If you want to look at my academic work, you can go to my personal art website, where you’ll find the still image series Time and Space and the video piece The Tree of Everywhere, or my profile on Academia.edu. My exegesis itself is available from the RMIT University publication repository.

Another Time and Space image

Great Idea – MindShift Gear’s Contact Sheet Protects Valuable Photography Gear While Shooting Outdoors

MindShift Gear (the outdoor photography bag spin-off company of Think Tank Photo) announces the release of its multi-purpose Contact Sheet.   Designed for photographers who work in wet or dirty environments and who need a clean, dry work area, this 3.5’ x 5’ ultralight, waterproof ground tarp provides a barrier from the elements.  The 3.5’x5’ Contact Sheet stuffs into a mesh pouch for easy transportation and storage.

Contact Sheet
The Contact Sheet solves one of nature and outdoor photographers’ biggest headaches, which is how to create a safe work area when operating remotely in the out-of-doors.  Made of a mixture of 30D Ripstop PU and Nylon mesh, it can easily be spread out and valuable electronics gear laid on it safe in the knowledge that it is protected from the elements.

www.mindshiftgear.com

Specifications

Tarp:  5′ X 3.5′ (152cm X 107cm)

Stuff Sack:  7″ x 4.5″ x 2″ (17.2cm x 11.43cm x 5cm)

Weight:  5 ounces (142 grams)

MindShift Gear (www.mindshiftgear.com) is a group of professional photographers and designers committed to conservation of our natural resources and global environment. Founded by the creators of Think Tank Photo and conservation photographer Daniel Beltrá, MindShift is dedicated to building carrying solutions for those who are passionate about experiencing the natural world. Their slogan, “Engage with nature,” challenges people to not only become involved in outdoor activities, but to create a conversation about nature and our relationship to the environment.

PhoozL Announces Shared Cash-Prize Photo Contest: ‘PETS in B&W’

Photography competition site PhoozL announces a special cash-prize photo contest: ‘Pets in B&W’. This is a judged contest where the Top 3 Winners share a progressive (growing) cash prize pool from the paid-entry proceeds. The judge is pro pet photographer and pet photo author Andrew Darlow, and the contest is open to all logged-in members of Phoozl.com, amateur to pro, 18+ worldwide. To see more details and to submit, go to:

http://www.phoozl.com/weekly-photo-contest/pets-in-bw/

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“We’re excited to announce our first shared-cash-prize contest,” says Harald Johnson, PhoozL’s founder. “It costs only $10 for up to 3 entries, and 60 percent of entry proceeds will be paid out to winners! And who better to judge this contest than pro pet photographer and pet photo author Andrew Darlow.”

About Judge Andrew Darlow

Andrew Darlow is a professional photographer, author, and consultant. He is the author of two award-winning books: “301 Inkjet Tips and Techniques: An Essential Printing Resource for Photographers” (Course Technology, PTR), and “Pet Photography 101: Tips for Taking Better Photos of Your Dog or Cat” (Focal Press). Andrew publishes the “Inkjet & Imaging Tips Newsletter,” which is available for free to subscribers at imagingbuffet.com/newsletter.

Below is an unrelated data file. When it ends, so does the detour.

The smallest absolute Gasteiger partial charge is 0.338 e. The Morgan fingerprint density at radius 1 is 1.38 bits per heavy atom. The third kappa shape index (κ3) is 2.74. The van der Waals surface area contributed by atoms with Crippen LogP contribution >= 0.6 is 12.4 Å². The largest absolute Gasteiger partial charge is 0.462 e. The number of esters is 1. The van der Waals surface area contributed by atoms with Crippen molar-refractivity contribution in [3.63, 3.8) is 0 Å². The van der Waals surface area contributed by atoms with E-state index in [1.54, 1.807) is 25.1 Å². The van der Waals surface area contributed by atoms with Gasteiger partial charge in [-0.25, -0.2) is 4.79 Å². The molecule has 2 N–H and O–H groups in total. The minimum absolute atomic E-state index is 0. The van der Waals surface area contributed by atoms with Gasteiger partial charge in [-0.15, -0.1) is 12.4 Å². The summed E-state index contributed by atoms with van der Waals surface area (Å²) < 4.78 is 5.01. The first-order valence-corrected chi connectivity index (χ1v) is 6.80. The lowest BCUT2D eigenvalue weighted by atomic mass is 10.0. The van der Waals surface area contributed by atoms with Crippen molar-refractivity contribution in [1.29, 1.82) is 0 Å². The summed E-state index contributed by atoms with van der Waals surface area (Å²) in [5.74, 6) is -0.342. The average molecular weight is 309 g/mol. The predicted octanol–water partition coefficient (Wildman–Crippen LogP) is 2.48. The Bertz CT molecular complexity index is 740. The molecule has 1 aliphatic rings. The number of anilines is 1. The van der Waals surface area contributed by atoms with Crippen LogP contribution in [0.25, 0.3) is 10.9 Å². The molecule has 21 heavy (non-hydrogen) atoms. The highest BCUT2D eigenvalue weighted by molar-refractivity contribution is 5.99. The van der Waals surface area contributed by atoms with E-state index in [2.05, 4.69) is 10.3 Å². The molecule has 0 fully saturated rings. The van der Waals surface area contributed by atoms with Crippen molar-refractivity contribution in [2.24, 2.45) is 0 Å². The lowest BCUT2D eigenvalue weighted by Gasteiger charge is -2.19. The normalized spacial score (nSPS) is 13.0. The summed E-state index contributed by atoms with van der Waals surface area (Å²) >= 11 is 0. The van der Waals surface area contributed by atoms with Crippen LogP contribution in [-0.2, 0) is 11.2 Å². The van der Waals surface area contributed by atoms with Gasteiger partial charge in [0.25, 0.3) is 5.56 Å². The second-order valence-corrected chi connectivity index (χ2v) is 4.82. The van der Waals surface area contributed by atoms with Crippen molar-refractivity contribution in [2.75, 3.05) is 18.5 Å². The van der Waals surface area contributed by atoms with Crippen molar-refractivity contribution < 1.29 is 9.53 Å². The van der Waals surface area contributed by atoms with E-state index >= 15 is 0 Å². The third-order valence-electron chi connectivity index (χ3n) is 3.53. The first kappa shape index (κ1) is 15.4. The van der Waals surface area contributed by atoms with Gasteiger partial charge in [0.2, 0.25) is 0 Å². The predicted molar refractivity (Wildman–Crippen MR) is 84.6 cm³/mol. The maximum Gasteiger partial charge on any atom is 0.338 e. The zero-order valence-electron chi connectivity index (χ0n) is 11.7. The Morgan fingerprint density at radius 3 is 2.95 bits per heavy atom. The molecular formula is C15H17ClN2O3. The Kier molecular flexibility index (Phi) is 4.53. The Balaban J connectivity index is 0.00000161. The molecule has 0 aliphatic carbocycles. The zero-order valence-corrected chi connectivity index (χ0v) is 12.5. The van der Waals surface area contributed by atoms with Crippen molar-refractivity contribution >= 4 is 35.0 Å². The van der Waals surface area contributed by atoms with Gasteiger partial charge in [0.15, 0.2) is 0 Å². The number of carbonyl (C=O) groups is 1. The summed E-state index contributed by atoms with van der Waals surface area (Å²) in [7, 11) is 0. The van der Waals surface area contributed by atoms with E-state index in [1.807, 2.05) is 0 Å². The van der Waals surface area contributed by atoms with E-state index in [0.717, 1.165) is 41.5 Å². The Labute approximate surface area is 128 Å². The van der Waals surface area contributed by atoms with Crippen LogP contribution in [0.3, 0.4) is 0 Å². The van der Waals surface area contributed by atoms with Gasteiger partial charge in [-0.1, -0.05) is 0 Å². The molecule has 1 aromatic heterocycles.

About PhoozL

PhoozL® (http://www.phoozl.com) provides photo education and entertainment for photographers and photo enthusiasts who want to be challenged and have “phun” while learning more about photography and spreading their creative wings. Photo contests, photo assignments, photo critiques, photo learning, photo sharing and community… it’s all part of PhoozL.

*PhoozL® and Photo IQ® are registered trademarks of Harald Johnson Communications.

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The Week In Photography 28th May 2013

Here’s what has caught my attention on the Internet about photography over the past few weeks:

Bug-eye camera offers a new view of the world

Creating Drama Through Cinematic Light

Backlit Photography 101: Secrets of Expressive Backlit Portraits

The illusion of simplicity: photographer Peter Belanger on shooting for Apple

Strange Geographies: The Mojave Desert’s Airplane Graveyard

Nature & flower photography inspiration by Beatrice Lechtanski

The Top 8 Reasons Why I’m a Big Believer in 35mm Lens Photography

Jewel-Like Photographs of Lucite Sculptures

New Yorkers Upset Over Photographer’s Secret Snaps Through Their Windows

Airline Says ‘No Photography’ on Flights

Photographs of Motionless Bodies of Water Inspired by Rothko

Olloclip Quick-Flip Case and Pro-Photo Adapter add protection, tripod mount

Microscopic Photos of Dust Collected from the World’s Best Art Museums

Photographer David Emitt Adams Creates Tintype Photos Using Rusty Old Cans

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The Week in Photography 6th May 2013

Here’s what caught my attention on the Internet about photography in the past week:

Amazing Macro Photos of Bugs With An Unsual Accessory

Explore Hong Kong’s ‘Vertical Horizon’ in These Reverse-Vertigo Inducing Photos

ProScope Micro Mobile lets your iPhone get mega-close-ups

Panasonic introduces DMC-G6 and DMC-LF1 cameras

14-Year-Old Photographer’s Amazingly Surreal Self Portraits

VFX pro produces short film with a Macbook Pro and Adobe Creative Cloud

UK.Gov passes Instagram Act: All your pics belong to everyone now

How the hell is this photo of the Moon even possible?

The Basics Of DSLR Videography